What is surely needed now from Muslims is more than just a rejection of violent Islamism but a clear opposition to it. It is not enough to regard the terrorists as ‘brothers who have erred’ and simply reject their tactics – there needs to be an active opposition from mainstream Muslims to the Jihadists in the UK, their supporters and apologists. It is not enough to merely state that ‘these people are not Muslims’ because terrorism is contrary to their philosophy of the ‘religion of peace’ – just as it was not enough for Catholic priests to reject the religiosity of armed struggle and communists to point out the un-Marxist nature of armed struggle against a democratic state.
None of this, of course, would involve any weakening of the Muslim faith on the part of those who would make up an active opposition. None of it would necessitate silencing criticisms of British foreign policy, support for a Palestinian state or other issues that may be of concern to Muslims. It requires only a clear, ideological opposition to Islamism and a commitment to democracy.
It is for British Muslims themselves to define, create and carry out this opposition and that will surely involve the creation of a positive alternative which brings all active Muslims into the political mainstream – a discussion needs to be had about how that can best be done. But what is without doubt a necessary first step is a recognition of the problem.
According to The Sunday Times:
A joint Home Office and Foreign Office dossier — Young Muslims and Extremism — prepared for the prime minister last year, said Britain might now be harbouring thousands of Al-Qaeda sympathisers.
Lord Stevens, the former Metropolitan police chief, revealed separately last night that up to 3,000 British-born or British-based people had passed through Osama Bin Laden’s training camps.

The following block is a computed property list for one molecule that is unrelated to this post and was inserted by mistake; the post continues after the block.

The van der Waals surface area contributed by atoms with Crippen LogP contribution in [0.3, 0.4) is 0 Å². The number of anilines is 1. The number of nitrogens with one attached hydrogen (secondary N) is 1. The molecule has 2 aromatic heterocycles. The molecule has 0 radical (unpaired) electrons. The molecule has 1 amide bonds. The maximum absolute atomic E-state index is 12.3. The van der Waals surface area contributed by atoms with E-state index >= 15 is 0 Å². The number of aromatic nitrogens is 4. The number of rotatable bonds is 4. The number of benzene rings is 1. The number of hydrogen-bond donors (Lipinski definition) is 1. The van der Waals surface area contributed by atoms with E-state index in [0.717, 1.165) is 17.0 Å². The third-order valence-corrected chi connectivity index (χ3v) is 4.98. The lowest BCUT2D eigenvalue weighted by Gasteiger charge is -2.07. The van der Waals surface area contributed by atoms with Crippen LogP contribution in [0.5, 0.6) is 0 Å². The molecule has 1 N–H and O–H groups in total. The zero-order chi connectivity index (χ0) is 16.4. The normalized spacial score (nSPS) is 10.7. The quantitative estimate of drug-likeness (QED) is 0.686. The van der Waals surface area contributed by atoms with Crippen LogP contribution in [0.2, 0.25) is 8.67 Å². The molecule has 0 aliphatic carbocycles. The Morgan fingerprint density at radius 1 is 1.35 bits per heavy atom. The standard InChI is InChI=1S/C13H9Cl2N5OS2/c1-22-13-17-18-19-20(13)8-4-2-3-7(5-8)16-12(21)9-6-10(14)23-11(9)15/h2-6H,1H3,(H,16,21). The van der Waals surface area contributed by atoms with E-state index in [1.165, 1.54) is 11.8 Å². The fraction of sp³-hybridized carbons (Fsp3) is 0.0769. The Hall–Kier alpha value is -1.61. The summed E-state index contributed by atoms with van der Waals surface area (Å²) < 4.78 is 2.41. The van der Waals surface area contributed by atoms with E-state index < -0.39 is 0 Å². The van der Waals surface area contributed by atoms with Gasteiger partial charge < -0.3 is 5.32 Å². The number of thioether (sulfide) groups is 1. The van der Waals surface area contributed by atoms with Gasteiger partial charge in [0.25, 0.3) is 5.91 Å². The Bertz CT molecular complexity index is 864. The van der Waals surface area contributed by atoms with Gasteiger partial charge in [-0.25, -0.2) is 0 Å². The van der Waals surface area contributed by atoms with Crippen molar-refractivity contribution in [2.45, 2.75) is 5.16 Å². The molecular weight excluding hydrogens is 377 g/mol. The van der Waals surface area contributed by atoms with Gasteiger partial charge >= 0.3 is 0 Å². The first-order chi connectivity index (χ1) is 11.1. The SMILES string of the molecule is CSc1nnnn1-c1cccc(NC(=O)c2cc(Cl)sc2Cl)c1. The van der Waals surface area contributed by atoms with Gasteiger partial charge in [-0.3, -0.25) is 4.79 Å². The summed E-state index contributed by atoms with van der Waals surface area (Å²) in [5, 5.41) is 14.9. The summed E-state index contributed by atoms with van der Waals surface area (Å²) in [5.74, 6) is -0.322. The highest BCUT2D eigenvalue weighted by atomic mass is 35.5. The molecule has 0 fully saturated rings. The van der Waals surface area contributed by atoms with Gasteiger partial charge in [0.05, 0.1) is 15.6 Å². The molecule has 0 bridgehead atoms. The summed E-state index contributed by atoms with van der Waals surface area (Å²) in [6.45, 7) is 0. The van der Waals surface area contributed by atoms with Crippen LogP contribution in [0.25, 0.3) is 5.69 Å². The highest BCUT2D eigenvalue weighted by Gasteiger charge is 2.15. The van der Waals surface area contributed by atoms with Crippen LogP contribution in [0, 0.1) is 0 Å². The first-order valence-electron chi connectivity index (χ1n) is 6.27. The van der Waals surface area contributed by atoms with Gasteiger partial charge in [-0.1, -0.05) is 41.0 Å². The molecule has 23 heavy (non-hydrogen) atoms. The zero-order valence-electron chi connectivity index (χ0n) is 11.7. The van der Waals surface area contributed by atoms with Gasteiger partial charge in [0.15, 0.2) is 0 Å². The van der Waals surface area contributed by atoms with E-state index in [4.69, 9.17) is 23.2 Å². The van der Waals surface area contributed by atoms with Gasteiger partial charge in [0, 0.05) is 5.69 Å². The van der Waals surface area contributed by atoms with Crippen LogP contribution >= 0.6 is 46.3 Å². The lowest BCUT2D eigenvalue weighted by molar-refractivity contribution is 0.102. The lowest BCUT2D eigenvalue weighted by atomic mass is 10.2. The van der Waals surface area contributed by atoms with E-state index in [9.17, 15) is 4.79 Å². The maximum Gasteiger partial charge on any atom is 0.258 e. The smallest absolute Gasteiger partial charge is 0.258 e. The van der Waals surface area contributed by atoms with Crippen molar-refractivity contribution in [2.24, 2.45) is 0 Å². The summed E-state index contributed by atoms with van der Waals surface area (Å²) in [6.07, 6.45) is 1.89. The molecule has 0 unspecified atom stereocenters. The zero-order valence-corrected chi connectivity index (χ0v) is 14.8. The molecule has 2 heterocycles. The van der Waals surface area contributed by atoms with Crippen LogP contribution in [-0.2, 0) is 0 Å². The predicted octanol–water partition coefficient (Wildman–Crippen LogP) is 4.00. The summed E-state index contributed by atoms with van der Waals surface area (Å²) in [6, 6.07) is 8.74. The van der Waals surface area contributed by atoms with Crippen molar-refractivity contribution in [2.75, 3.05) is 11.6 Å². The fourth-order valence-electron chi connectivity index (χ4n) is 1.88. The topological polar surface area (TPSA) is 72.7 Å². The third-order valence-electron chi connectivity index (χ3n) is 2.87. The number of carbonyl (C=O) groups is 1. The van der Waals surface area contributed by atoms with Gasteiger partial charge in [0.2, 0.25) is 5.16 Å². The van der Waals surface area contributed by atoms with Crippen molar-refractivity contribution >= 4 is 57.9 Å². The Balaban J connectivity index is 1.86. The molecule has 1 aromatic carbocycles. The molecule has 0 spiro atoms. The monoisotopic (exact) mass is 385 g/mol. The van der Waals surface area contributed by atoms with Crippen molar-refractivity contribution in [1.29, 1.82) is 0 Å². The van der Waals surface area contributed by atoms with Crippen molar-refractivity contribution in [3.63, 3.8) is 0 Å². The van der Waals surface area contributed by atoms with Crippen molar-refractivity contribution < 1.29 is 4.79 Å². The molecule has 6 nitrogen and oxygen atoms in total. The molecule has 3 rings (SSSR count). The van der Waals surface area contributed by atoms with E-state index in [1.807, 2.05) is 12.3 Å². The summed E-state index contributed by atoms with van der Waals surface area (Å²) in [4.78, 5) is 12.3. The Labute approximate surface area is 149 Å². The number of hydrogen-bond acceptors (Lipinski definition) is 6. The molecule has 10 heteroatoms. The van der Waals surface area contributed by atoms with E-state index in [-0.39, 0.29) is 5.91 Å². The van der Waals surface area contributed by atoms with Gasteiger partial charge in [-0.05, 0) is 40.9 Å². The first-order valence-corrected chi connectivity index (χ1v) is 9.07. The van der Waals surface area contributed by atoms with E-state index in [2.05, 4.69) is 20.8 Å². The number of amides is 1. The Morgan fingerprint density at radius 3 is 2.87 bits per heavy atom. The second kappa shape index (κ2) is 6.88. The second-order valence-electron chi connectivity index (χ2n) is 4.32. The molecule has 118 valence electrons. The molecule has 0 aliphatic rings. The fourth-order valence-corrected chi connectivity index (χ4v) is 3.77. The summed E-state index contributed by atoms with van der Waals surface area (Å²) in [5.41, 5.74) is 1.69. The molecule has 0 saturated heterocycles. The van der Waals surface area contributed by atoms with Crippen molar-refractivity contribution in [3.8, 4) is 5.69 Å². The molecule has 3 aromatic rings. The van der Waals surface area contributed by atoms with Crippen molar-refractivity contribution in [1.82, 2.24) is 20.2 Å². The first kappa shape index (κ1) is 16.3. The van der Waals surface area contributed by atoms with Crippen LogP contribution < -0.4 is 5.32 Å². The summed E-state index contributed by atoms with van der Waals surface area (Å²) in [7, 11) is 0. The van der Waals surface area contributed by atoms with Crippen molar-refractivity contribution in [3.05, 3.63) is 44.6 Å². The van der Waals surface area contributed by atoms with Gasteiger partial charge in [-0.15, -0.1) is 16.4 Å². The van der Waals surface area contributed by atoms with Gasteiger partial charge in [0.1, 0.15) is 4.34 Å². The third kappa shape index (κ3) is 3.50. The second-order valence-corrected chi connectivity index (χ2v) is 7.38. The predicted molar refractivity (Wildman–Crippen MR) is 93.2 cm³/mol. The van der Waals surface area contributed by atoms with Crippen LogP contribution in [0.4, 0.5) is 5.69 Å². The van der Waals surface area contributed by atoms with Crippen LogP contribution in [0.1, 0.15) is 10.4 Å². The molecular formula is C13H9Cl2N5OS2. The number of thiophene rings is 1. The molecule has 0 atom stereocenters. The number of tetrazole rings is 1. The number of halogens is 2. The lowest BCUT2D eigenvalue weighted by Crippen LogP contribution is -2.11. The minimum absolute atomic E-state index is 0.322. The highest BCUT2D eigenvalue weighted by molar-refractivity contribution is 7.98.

The Whitehall dossier, ordered by Tony Blair following last year’s train bombings in Madrid, says: “Extremists are known to target schools and colleges where young people may be very inquisitive but less challenging and more susceptible to extremist reasoning/ arguments.”
Whether Lord Stevens is accurate in his alarming estimate of the numbers is largely irrelevant to this argument. If it is just a third or a sixth of that amount it changes little other than scale. The problem exists and needs to be actively dealt with. Whether or not these individuals were responsible for Thursday’s atrocities is also besides the point in the larger analysis. They need dealing with in any case.
But there is an understandable desire to wish this wasn’t the case and therefore to play down or even deny the problem – and it is by no means only Muslims who engage in this self-delusion. The genuine concern about backlash and the revulsion at the term ‘enemy within’ causes many non-Muslims to try and airbrush UK based followers of violent Jihadism out of the picture or to transform them into some sort of ‘inevitable response’ to grievances, a phenomenon that will disappear if only we eliminated the ‘root causes’.
There is no ready-made solution to the problem of domestic supporters and members of pro-terrorist Islamist groups. It involves intelligence and police work to deal with those already caught in the web. But it also involves an intelligent political response at a grassroots level – in communities and inside mosques – to halt the recruitment of further foot soilders.
For anti-fascists the response should be, first of all, to recognise that the problem exists and to oppose it. To take on and defeat the arguments of those on the far-right who would put blame, guilt and responsibility on all Muslims and all immigrants and also those on the left who pretend there is no problem or who fail to understand the ideology.and organisations that we are up against. To support Muslim initiatives aimed at isolating and defeating the influence of Jihadist organisations and assist in the building of a positive, democratic alternative.
For the left, it would be a good start if we could return to a politics that does not define communities primarily by religion – an approach which has done no favours to the goal of integration and which has weakened secularism. We also have our own positive alternative to offer and it is one that is open to all and based on a universalism which stands firmly against ethnic and theological separatism – as well as fascism.
Your comments are welcome.